I read this article from The Atlantic about the experience of a man who chose to support his wife in a carrier more demanding ( and better paid ) than his. It is quite an interesting article and I find that I, for one, am very close to his way of thinking in this matter. What exactly would be so wrong with a man taking a more a active role in raising a child ? Why would you mind that your wife is more successful than you, for that matter ? I will leave you with a few quotes from the article and the link to the original piece.
A dad in his 20s or 30s who takes some time off to care for an infant is adorable. (Think of those Samsung commercials with Dax Shepard and Kristen Bell.) But a dad in his 40s or 50s who limits his work schedule or professional ambition to attend to a teenager is suspect—not least to some women, ironically.
For men, lead parenting can also be lonely. Parent networks are essential for raising children. They transmit crucial information—about good and bad teachers, carpooling, extracurricular activities, summer camps, and much else. These networks tend to be dominated by moms who understandably invest a lot in them socially. At school events, the moms gossip with each other and make plans; I get out my laptop and try to catch up on work. As a fully employed dad with a professorial personality, I find the scene impenetrable. A lawyer I know in San Francisco who managed much of his daughter’s education is more scathing: “At best, the moms tolerate you; at worst, they shun you.” The result is that, except around organized sports, most fathers have difficulty finding buddies from whom to seek support. If you are a man contemplating lead parenting, one of your first imperatives should be to find other lead dads. You will need them.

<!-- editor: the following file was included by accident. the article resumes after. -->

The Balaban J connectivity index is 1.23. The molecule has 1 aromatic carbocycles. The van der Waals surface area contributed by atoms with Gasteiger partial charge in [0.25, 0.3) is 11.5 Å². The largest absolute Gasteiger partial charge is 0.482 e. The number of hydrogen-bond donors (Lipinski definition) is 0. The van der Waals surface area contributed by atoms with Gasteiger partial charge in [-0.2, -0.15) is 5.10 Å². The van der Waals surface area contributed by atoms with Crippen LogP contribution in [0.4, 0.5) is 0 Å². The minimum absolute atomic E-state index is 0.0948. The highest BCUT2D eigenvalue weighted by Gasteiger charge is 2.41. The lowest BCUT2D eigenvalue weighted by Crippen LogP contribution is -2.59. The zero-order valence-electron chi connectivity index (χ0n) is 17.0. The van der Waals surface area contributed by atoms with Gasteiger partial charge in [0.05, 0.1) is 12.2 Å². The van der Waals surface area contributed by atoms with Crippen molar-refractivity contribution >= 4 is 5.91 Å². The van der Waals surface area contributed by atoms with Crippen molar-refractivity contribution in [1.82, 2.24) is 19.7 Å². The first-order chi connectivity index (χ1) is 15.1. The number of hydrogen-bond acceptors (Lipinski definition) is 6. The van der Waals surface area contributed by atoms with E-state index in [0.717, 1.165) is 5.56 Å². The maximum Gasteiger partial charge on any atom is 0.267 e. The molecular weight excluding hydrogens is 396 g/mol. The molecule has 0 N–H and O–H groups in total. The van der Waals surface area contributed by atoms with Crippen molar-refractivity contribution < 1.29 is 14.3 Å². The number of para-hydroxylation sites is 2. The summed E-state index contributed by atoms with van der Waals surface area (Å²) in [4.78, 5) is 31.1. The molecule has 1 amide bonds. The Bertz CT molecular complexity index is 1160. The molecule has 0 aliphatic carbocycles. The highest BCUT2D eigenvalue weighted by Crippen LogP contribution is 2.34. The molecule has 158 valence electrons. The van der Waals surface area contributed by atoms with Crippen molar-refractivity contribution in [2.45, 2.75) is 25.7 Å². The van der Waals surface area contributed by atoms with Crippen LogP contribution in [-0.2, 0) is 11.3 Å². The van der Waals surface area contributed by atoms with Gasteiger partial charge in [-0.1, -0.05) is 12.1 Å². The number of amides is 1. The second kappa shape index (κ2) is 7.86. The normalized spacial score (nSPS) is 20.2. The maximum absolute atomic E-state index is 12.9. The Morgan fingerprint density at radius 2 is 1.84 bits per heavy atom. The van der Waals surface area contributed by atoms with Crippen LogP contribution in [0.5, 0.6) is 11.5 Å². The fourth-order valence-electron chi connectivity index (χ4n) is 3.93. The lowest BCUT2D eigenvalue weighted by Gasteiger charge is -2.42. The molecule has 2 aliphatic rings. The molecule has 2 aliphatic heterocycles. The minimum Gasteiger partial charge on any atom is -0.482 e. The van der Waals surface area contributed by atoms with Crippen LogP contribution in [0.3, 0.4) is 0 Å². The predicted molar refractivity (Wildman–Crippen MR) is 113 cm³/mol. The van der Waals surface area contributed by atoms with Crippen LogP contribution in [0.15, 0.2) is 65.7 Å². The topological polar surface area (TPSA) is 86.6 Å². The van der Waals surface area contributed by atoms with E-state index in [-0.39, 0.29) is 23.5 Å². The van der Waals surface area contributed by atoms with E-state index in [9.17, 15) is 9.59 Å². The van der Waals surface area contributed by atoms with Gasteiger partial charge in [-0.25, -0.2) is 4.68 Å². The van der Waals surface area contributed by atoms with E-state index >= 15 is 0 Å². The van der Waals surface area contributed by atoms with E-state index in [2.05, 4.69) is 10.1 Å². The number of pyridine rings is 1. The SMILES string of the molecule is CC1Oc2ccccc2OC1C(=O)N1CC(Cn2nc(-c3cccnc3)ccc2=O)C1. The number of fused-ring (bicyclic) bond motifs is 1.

Promoting gender equality is laudable. Yet if taking the lead at home is so tough, many men may wonder what is in it for them. The answer is a lot.
First, being a lead dad can be good for your marriage. I am passionately committed to academic research and teaching, and I value professional success. But Anne-Marie is more competitive and driven than I am. Her achievements make me proud, and the balance we have struck leaves us happier as a couple.
The article was written by Andrew Moravcsik for The Atlantic.
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